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How Kidney Stone Can Kill You

How Kidney Stone Can Kill You

In this article we will look at the different types of kidney stones and what they can do. We will also cover what Sepsis is and how severe a urinary tract infection can be. Cystine stones are the most common form of stone, although other types can develop as well. The following information is for education purposes only and is not intended as medical advice. If you have any of these conditions, seek treatment as soon as possible.


Hydronephrosis is a potentially life-threatening condition, but it can also be mild enough that a baby can live with it. If left untreated, it can lead to urinary tract infections and kidney stones, and can even harm the developing fetus. The good news is that treatment for hydronephrosis is relatively easy, and most cases can be resolved without the need for surgery.

While hydronephrosis is uncommon in a young, healthy person, it should be investigated by a doctor if there is swelling of the kidney or pain from kidney stones. In addition to pain from kidney stones, ultrasound and CT scans are necessary for diagnosis. It's also a potential diagnosis for someone experiencing voiding difficulties. Once detected, hydronephrosis will cause irreversible damage to the kidneys. The accumulated urine creates high hydrostatic pressures that destroy the glomeruli and delicate kidney tissue.


A patient with a kidney stone may have severe pain in the abdomen, groin, or lower back. Pain is often described as the worst pain a person can experience. A stone lodged between a kidney and bladder can cause intense pain. This pain may come in waves, be throbbing, or stabbing, and last for an hour or more. It is important to seek immediate treatment to minimize the risk of sepsis and infection.

In this case, a woman in her fifties presented to the hospital with signs of a stone. She was initially given pain medication and an anti-nausea medicine and sent home with the hope that she would pass the stone on her own. But over the next four days, her condition worsened. She was diagnosed with sepsis and treated aggressively with antibiotics and IV fluids. Eventually, she was discharged from the hospital, but not before a full week had passed.

Severe urinary tract infection

A sepsis-like condition, a urinary tract infection can cause a fatal response by the body. When the immune system is weakened and the body's defense mechanisms fail to fight off the infection, the result is a complication called sepsis. Sepsis is less common than a urinary tract infection but still has deadly consequences. A urinary tract infection is a common condition, affecting about 50-60% of adult women at some point in their lives. Unless treated promptly, it can cause organ failure and even death.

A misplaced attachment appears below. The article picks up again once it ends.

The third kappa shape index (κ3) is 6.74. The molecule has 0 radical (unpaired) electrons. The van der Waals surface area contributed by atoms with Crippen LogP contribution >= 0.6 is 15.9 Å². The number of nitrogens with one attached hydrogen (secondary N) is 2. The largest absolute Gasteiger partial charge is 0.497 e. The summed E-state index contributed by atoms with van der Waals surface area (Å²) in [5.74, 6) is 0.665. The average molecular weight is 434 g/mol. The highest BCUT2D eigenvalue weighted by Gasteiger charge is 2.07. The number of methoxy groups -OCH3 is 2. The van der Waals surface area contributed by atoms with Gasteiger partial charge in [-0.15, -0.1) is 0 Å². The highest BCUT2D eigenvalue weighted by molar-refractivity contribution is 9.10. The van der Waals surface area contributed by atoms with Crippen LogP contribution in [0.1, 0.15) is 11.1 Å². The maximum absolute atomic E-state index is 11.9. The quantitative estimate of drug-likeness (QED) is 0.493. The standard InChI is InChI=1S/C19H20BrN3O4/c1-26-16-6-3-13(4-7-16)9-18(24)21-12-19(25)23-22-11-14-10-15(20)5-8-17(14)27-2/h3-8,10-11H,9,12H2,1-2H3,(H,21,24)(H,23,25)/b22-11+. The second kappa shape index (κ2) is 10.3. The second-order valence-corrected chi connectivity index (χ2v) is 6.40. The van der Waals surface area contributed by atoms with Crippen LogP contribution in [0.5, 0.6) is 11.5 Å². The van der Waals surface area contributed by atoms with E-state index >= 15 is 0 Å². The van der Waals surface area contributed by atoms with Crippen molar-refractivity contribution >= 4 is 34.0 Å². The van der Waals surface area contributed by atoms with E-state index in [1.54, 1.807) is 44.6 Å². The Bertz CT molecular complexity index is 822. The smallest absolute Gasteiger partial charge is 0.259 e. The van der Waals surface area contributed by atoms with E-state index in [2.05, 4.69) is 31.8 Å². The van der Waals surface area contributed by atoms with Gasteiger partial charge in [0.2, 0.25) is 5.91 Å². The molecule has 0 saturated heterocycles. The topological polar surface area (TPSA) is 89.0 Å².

To prevent a UTI, go to the bathroom at least 15 minutes before or after sex. A gentle wash of the genital area is also recommended after sex. Avoid using sexual positions that strain the urethra and bladder. If you must engage in sexual activity, use a water-soluble lubricant. Drinking plenty of water helps keep your bladder bacteria-free.

Cystine stones

Symptoms of kidney stones can vary. They can range from minor discomfort to a life-threatening emergency. If you think you have kidney stones, it's important to seek medical attention as soon as possible. If left untreated, the condition could lead to serious complications and require surgery. To treat your condition, your doctor will prescribe a medication called penicillamine. It is 50 times more soluble than cystine. Although penicillamine can cause side effects, they are rarely severe enough to prevent its use.

The first-line treatment for kidney stones is to raise the alkalinity of urine. This increases the likelihood that cystine stones will dissolve. If that doesn't work, drug treatments are available that contain free sulfur atoms and can cause the immune system to react against the medication. Patients with cystine stones will also need to drink more fluid than people with other types of stones. The recommended fluid intake is four quarts of water per day.

Uric acid stones

While kidney stones usually pass in the urine, the bigger ones can cause serious pain and even kidney failure. If not treated early, these stones can lead to serious complications including a urinary tract infection, a kidney failure, or even death. Fortunately, most kidney stones can be removed through specific treatment methods. In rare cases, the condition can be treated without surgery. However, surgery is reserved for the worst cases.

In addition to blood and urine tests, your doctor will order a second 24-hour urine collection to determine whether treatment is working or if your doctor suspects a less common type of stone. Urine samples should be collected at least 6 weeks after an attack because the pH of urine can change during this time. In addition to uric acid, doctors will look at the levels of calcium, phosphate, and citrate in your urine.

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